Many Americans won’t get to take vacations this summer, and some don’t get or use vacation days at all. If you’re lucky enough to both have and take a vacation during the warmer months (or really any time at all), there are some things you should do to prepare.
Prepping for a vacation at work makes it easier to actually enjoy your time off. If you do the right things ahead of leaving, you can make sure you have a mostly, if not entirely, work-free break.
1. Tie up loose ends
Just because you’re not going to be there doesn’t mean that work stops. If the work you do involves or impacts others, it’s important to make sure any people involved have whatever they need to move forward.
To make that happen, meet with anyone you work with a few weeks ahead of your trip. Ask what they might need from you to not hit a dead end on any joint projects and complete that work.
Be considerate of others. Make sure that your absence does not impact them, or that everyone at least understands the impact before it happens.
2. Tell everyone
It sounds silly, but it’s important to let your coworkers, clients, and bosses know that you will be off. This becomes even more important if you’re going away and won’t be easy to reach.
Ideally, send an email telling people when you will be back and who to contact in case of an emergency. You will also want to set your email auto-reply with that information and mark yourself absent on any communication tools you use.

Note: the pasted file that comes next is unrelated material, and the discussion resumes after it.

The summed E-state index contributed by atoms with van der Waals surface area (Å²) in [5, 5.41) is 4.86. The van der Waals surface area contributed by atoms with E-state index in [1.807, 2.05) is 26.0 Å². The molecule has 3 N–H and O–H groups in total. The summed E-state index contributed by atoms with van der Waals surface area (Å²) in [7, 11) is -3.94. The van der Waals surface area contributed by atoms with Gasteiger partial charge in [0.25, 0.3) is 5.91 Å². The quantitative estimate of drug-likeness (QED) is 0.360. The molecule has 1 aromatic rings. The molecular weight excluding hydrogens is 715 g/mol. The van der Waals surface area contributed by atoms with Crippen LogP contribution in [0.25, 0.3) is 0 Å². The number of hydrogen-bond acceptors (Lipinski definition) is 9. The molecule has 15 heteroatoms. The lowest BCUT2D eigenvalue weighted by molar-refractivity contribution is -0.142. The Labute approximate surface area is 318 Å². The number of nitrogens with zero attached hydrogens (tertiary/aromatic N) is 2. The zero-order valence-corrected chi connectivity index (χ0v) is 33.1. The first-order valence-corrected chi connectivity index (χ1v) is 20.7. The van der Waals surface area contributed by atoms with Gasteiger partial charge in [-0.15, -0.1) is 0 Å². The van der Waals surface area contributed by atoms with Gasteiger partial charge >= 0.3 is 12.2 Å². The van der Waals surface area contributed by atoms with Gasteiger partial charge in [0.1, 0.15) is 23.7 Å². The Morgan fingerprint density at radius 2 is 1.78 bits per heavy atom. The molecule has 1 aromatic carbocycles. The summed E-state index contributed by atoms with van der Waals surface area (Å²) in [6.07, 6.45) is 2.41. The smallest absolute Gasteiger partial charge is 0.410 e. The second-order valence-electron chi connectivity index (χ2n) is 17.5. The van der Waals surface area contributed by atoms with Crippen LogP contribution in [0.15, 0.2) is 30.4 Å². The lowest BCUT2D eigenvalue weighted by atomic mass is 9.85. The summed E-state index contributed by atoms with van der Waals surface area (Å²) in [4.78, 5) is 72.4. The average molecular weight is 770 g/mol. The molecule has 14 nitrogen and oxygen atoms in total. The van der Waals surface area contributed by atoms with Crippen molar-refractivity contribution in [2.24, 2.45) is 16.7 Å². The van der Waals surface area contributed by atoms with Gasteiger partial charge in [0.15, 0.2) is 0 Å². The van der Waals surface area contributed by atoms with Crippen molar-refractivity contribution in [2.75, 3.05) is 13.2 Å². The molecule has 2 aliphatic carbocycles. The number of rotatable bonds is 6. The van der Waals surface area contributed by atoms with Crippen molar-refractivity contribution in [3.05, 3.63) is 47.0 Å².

3. Prepare yourself
It’s not easy for some people to fully disconnect. If you’re one of those people, do whatever you can in advance to make yourself comfortable being away from work.
That may mean closing out certain projects or meeting with people to make doubly sure you’ve covered every base. Do as much as you can to be ahead of the game so you can avoid people needing you for anything during your time off.
It’s also a good idea to talk with your boss about where people can be directed in your absence. That may mean having a colleague as a point person, or directing people to different coworkers for different issues.
Make it a real vacation
Your office probably won’t fall apart just because you’re not there for a week, and vacations are important—everyone needs to spend time relaxing and recharging. If you spend your whole vacation on your laptop or with your phone in your hand, you’re not really taking a break.
Allow yourself to relax. Accept that you deserve the time off—you’ve earned it—and try to put work away for whatever period you’re off.
It’s fine to take a quick look at email and even answer important ones, but try to keep that to a minimum. You want to come back to work having truly taken time off. For that to happen, you actually need to put work aside and make having a good time (or just relaxing) your number-one priority.